Imagine it's a post-Covid world. I know it's hard to imagine, but let's start with the feeling of going into a movie theater. You're in a movie theater with all of your best friends watching a new scary movie on the big screen. This is the first movie you haven't watched on your home TV in a long time. When you get out of the theater, it’s dark and you can’t imagine walking home because—let’s admit it—you’re scared.
You whip out your phone to get a ride from Uber. It’s late at night on a Friday and everyone is out and about enjoying their lives post-quarantine, so the price is high—higher than you remember the price being on a pre-Covid Friday night when you went to go see “Once Upon a Time in Hollywood.” You ask your driver why the prices are so high and they say “The demand is higher. Everyone is out more now after quarantine. Also, that doesn't mean you shouldn't tip me.” You two share an awkward silence.
What they really mean is that Uber is using “dynamic pricing.”
What is Dynamic Pricing?
Dynamic pricing is a way to base prices on current market conditions. Uber does it. Airbnb does it. Airlines do it too. Basically, anything that has rising and falling prices is probably using a dynamic pricing method.
Dynamic Price Methods
- Cost-based: Based on business costs to keep profit margins consistent.
- Competitor-based: Set to keep prices competitive.
- Demand-based: Set based on growing or shrinking demand.
Do You Need a Complex ML to Set Up Dynamic Pricing?
Good question. You can use historical pricing data and plug them into machine learning algorithms to predict how much a customer is willing to pay at certain times. For companies that have a lot of daily transactions between customers, machine learning is invaluable.
The more data a company has, the more accurate dynamic price points will be. Additionally using machine learning provides more flexibility than a rule-based system due to the ability to change its output with a changing environment. As you feed your ML system current data, it can tell you real-time predictions and price services accordingly.
Use Cases of Machine Learning and Dynamic Pricing
Using Obviously AI, a tool made for non-technical business users, you can setup this dynamic pricing without writing technical code OR having any background in ML.
If you’re coding an algorithm yourself or taking a more technical approach, I recommend this post.
Uncover Hidden Relationships Between Data Points
Crossing over into the telecommunications industry, we plugged in AT&T customer data into Obviously AI’s platform to see if we could get some insights. Let’s look at the relationship between churn and value of monthly charges. This helps figure out the factors related to churn and how much customers are willing to pay with certain services.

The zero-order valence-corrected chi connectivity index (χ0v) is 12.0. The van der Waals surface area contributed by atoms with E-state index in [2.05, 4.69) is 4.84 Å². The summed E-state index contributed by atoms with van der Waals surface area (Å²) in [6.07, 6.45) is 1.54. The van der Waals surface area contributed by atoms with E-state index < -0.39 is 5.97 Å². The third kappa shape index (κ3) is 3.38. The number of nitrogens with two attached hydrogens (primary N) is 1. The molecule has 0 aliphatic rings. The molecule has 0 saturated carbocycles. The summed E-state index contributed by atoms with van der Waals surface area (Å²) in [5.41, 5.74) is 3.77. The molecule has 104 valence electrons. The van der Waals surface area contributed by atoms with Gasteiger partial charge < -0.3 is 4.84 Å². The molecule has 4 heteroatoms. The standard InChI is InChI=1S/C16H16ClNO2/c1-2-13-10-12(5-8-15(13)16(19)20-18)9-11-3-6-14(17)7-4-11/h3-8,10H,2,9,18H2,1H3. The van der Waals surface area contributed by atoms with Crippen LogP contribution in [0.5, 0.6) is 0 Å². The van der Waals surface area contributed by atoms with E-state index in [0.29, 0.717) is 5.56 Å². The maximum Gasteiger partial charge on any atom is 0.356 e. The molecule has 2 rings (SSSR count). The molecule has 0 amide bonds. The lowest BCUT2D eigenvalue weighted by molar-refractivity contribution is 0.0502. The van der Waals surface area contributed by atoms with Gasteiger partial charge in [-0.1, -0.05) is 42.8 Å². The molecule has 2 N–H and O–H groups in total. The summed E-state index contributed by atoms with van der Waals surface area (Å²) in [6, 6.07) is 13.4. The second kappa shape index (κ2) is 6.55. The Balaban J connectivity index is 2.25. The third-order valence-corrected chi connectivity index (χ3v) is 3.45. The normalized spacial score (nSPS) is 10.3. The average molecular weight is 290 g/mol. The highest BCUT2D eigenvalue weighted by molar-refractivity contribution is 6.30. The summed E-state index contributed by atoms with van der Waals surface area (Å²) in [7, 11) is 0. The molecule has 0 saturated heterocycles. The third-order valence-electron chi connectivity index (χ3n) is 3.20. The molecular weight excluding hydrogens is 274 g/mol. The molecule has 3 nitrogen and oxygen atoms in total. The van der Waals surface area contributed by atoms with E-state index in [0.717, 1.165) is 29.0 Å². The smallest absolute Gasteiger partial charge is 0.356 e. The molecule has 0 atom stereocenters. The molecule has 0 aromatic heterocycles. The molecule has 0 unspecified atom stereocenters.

Obviously AI automatically built, tested, and deployed an algorithm tailored specifically for this dataset. For this instance, the algorithm is called the Gradient Boosting Regressor to figure out that the monthly charges were directly proportional to churn. We can also figure out those who had bank transfer payment method, are female, and had a two-year contract had a higher possibility of churning.
Segment Customers Based on their Characteristics
From the data, we can also conclude this is the average amount a customer is willing to pay before they churn. From these and other characteristics related to churn like age, internet service, if they stream movies or not, etc., can help us build personas of customers.
Predict Customer Purchasing Behavior for Price Optimization
Another thing you can learn from this data is customer behavior based on altered services. Businesses can visualize which service features customers are willing to pay higher for.
For this use, we plugged in Airbnb data to determine what characteristics customers will pay a higher price for. With our platform, you can conclude neighborhood type, availability, room type, and minimum nights affect the price.
Customers were willing to pay the highest when they rent the entire home on Roosevelt Island in Manhattan with the average number of reviews for the home being 16.70.
With this data, you can pick the optimized price based on the characteristics of the services you’re providing.
If you want to learn more about creative data predictions, check out this post we published a few weeks back.
The Possibilities With ML and Dynamic Pricing Doesn’t Stop Here.
There are just so many things you can do and methods you can use to get the most optimized price for your service using ML. We wanted to show you some examples to spark your creativity in searching for business solutions with predictive analytics.
If you have any more ideas or want to discuss this post, follow us on Twitter.